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The Challenges of Social Distancing for Banks

As branches close, cut hours, or reduce services during the pandemic, Greenwich research highlights problems for traditional approaches

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The Challenges of Social Distancing for Banks

Social distancing measures in place across the US are presenting banks with “a unique challenge” to their operating models, according to data and analysis firm Greenwich.

In a report, the company’s managing director for banking, Chris McDonnell, outlined how banks should assess the adjustments needed to facilitate the measures in place to combat the spread of the COVID-19 coronavirus.

Banks across the US have cut back on the services offered at traditional branches, with many working on an “appointment only” basis to reduce person-to-person contact. Instead, they have urged customers to use ATMs, drive-thru counters, and mobile and online banking services.

While many management and operational staff are working remotely, cashiers and other branch workers are unable to do so.

“Relationship managers are working to build (and deepen) relationships without the benefit of face-to-face meetings,” McDonnell said.

“Market preferences had already begun shifting toward digital channels, and we anticipate that COVID-19 will accelerate this trend – putting pressure on banks to digitize origination and onboarding processes.”

According to Greenwich’s work, 53% of business banking clients preferred to visit a branch or hold a face-to-face meeting with a banker to open an account. In addition, 58% said they would prefer to request a loan in a face-to-face meeting.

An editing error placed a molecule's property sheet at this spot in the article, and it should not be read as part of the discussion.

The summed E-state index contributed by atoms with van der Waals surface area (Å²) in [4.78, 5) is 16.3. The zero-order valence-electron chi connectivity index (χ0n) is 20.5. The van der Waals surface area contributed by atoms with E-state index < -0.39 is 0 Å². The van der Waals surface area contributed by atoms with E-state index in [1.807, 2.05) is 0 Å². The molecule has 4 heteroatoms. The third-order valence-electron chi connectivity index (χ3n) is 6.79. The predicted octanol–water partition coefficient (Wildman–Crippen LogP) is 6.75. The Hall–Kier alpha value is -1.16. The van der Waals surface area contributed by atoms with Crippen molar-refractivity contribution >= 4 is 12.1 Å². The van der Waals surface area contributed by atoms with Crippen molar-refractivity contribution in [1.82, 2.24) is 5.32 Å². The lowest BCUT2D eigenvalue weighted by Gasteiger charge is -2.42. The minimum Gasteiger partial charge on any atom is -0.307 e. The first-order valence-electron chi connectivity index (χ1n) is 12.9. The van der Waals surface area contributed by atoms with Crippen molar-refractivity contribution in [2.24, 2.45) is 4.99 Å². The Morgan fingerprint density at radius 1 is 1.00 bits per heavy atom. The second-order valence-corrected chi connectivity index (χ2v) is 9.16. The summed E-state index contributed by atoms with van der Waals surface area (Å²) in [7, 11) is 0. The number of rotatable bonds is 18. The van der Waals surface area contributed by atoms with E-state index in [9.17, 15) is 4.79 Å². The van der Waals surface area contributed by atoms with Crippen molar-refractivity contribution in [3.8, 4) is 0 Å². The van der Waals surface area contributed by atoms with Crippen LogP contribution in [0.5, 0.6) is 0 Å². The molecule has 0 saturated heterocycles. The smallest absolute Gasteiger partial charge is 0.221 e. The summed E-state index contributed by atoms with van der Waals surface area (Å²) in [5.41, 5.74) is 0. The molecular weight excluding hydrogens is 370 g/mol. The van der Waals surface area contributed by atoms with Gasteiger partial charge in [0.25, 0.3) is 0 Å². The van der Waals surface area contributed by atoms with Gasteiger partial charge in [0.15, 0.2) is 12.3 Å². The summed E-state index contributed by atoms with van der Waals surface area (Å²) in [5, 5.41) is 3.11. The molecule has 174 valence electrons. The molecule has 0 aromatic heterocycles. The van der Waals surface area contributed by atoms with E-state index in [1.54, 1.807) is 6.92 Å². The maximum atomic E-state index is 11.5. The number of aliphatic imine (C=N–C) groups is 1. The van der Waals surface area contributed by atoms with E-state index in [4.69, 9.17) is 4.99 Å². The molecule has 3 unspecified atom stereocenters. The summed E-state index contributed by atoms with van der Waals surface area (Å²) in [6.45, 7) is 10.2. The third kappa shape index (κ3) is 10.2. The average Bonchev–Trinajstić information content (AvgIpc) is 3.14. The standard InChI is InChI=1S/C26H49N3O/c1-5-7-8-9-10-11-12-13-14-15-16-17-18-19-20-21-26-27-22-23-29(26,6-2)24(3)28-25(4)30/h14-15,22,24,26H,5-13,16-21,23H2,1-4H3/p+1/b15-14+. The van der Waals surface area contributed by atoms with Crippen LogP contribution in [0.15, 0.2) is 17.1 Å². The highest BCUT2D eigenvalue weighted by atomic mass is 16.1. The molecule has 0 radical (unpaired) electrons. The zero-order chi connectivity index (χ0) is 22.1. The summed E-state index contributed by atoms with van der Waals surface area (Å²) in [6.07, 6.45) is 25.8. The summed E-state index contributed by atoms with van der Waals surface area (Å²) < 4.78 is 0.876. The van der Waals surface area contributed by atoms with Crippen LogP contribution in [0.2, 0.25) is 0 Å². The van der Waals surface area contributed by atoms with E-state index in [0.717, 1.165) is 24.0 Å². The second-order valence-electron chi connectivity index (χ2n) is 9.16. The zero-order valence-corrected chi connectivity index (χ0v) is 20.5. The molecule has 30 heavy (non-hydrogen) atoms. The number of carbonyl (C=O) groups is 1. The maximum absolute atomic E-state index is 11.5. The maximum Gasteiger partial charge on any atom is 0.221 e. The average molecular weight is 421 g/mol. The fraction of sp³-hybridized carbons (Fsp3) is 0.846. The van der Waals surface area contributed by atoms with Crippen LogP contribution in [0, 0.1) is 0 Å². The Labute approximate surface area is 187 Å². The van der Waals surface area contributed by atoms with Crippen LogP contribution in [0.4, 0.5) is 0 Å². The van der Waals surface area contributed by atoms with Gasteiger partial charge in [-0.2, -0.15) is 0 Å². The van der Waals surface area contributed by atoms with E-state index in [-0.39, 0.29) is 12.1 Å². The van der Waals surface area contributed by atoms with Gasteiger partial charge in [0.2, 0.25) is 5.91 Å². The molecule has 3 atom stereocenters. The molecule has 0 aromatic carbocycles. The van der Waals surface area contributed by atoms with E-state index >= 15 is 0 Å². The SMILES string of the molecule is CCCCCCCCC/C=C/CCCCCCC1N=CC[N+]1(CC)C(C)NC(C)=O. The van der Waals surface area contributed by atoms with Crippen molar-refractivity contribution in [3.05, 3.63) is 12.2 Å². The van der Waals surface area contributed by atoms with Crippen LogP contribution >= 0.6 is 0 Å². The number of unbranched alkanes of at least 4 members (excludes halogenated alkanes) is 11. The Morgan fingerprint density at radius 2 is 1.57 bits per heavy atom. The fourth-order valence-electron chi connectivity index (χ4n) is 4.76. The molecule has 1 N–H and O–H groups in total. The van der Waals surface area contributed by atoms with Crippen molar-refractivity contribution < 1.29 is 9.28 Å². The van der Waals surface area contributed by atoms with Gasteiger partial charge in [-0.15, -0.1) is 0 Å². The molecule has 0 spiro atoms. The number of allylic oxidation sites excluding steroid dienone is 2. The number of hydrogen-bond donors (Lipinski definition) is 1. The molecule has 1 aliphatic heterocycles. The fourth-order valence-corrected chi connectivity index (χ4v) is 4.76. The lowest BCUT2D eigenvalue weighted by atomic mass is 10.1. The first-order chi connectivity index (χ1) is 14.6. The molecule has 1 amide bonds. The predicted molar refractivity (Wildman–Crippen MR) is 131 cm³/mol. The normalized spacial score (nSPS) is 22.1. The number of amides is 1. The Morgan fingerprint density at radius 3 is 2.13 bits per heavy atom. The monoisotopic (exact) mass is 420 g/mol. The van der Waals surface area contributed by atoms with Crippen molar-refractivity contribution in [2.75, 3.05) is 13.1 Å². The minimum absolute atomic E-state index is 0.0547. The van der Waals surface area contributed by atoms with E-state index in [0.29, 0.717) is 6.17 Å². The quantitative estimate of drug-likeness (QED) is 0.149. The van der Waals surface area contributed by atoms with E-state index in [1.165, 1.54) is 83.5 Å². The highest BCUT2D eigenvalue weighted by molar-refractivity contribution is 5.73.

“The current environment of mandated social distancing is making these types of interactions less practical, which will further push clients to digital capabilities,” McDonnell said.

“Large banks are better positioned in the new environment, bolstered by innovation and technology investments that will allow for a virtually seamless transition as the marketplace moves further away from historic norms for banking interactions.

“However, for those banks where traditional ‘relationship banking’ mentalities prevail, the current environment will create a meaningful problem as clients and prospects hunker down in home offices.”

McDonnell warned that banks that have failed to invest in digital services were at an “even greater risk” of losing out on new and existing clients.

“More than ever, companies need simple, intuitive and secure means to operate their businesses in uncertain times,” he added.

Several recent analyses have suggested that the pandemic and the associated increase in online activity could be transformational for the online banking and payments sectors.

The global cards and payments market is expected to grow by more than 8% a year over the next three years, according to a report from The Business Research Company. The growth will be driven in part by measures taken to combat the spread of the COVID-19 coronavirus, it said.

The report found that the global cards and payments market reached $721.9 billion last year and was expected to grow to $999.3 billion by 2023.

Payments firm ACI Worldwide predicted in a separate study that the pandemic could act as a trigger to expand the use of digital payments dramatically over the next few years.

The report forecast a 42.1% compound annual growth rate for “real-time” payments in the US between 2020 and 2024.

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Time/Date: June 16, 2021 2:00 p.m. ET

The U.S. has come a long way in its journey to real-time payments, with TCH and Zelle in market and FedNow just around the corner. COVID-19 has accelerated that demand to move to real-time. Yet many financial institutions remain unconvinced of the need to move, with less than 3% of financial institutions signed up today.

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